How the Russian Orthodox Church Preserves International Sympathies for Russia’s War Against Ukraine

Regina Elsner is a professor of Eastern Churches and Ecumenical Theology at the Catholic-Theological Faculty at the University of Münster.

For the Christian world, religious legitimation of military aggression has become increasingly untenable, particularly after German Protestant and Catholic representatives stood on the side of Hitler’s warfare. Decades of theological engagement, reconciliation, and ecumenical dialogue followed the World Council of Church’s 1948 assertion that “war is contrary to the will of God,” and churches have since published countless documents  positioning themselves as the vanguards of justice, peace, and preservation of God’s creation.

The Russian Orthodox Church (ROC) has been a part of this global movement for several decades, at times even in leadership positions. With Russia’s war against Ukraine, however, the Church now openly justifies a cruel, criminal war, including violations of human rights, the dismissal of all principles of international warfare, and the destruction of large parts of the environment and the international order. By justifying this war as a fight against metaphysical evil, the ROC became one of the most important pillars for Russia’s war ideology.

Stunningly, and in sharp contrast to the ecumenical community’s broad efforts to establish a universal concept of just peace, ecumenical partners have been unable or unwilling to openly and directly condemn the ROC’s pseudo-theological legitimation of the war, or even the public’s participation in militarization and warfare.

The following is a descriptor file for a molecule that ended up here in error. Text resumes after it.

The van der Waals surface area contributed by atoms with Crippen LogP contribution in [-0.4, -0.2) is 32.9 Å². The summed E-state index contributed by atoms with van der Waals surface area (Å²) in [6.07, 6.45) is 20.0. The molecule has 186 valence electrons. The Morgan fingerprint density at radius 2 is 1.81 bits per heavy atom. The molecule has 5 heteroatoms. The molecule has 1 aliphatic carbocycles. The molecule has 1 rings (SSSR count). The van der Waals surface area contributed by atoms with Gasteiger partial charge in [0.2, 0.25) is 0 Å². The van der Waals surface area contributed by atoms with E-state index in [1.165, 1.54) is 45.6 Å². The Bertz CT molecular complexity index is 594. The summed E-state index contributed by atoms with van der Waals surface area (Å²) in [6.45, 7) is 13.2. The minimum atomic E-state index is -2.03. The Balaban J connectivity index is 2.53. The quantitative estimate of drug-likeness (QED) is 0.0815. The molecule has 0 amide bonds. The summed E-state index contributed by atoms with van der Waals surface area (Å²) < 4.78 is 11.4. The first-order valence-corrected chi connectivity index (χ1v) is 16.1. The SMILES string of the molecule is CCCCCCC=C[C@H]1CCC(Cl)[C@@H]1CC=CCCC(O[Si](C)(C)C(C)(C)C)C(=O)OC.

Vladimir Putin and Patriarch Kirill

Two years after the full-scale invasion of Ukraine, and after ten years of the ROC’s vocal ideological support for the imperialistic and repressive ideology of Putin’s Russia, no church has formulated or published any kind of systematic approach to this positioning of one of the biggest actors in the ecumenical field. The critique formulated by ecclesial organizations like the Vatican and Pope Francis, the World Council of Churches, the Lutheran World Federation, and others firmly condemns only the war as such—the cruelty of the army, the death and abduction of civilians and military personnel, and, in part, the unprovoked aggression and violation of international law.

Only after some months of full-scale war and unqualified justification of the war by ROC leadership did many ecclesial actors begin to condemn the abuse of religious rhetoric for war; nevertheless, these actors did not criticize in detail the content of the ROC’s religious arguments or the clergy’s participation in crimes against humanity, support for the army, and public propaganda. While the political regime of Russia became more and more sanctioned and isolated internationally, the ROC—though an evident, major ideological partner of the Russian regime—is still part of the global Christian community. Thus far, all religious efforts at mediating or ending the war have failed, and all calls on the world’s religious authorities to engage theologically with the teachings of the Russian Church’s leadership have remained unanswered.

Securing Global Support for the War on the Liberal Order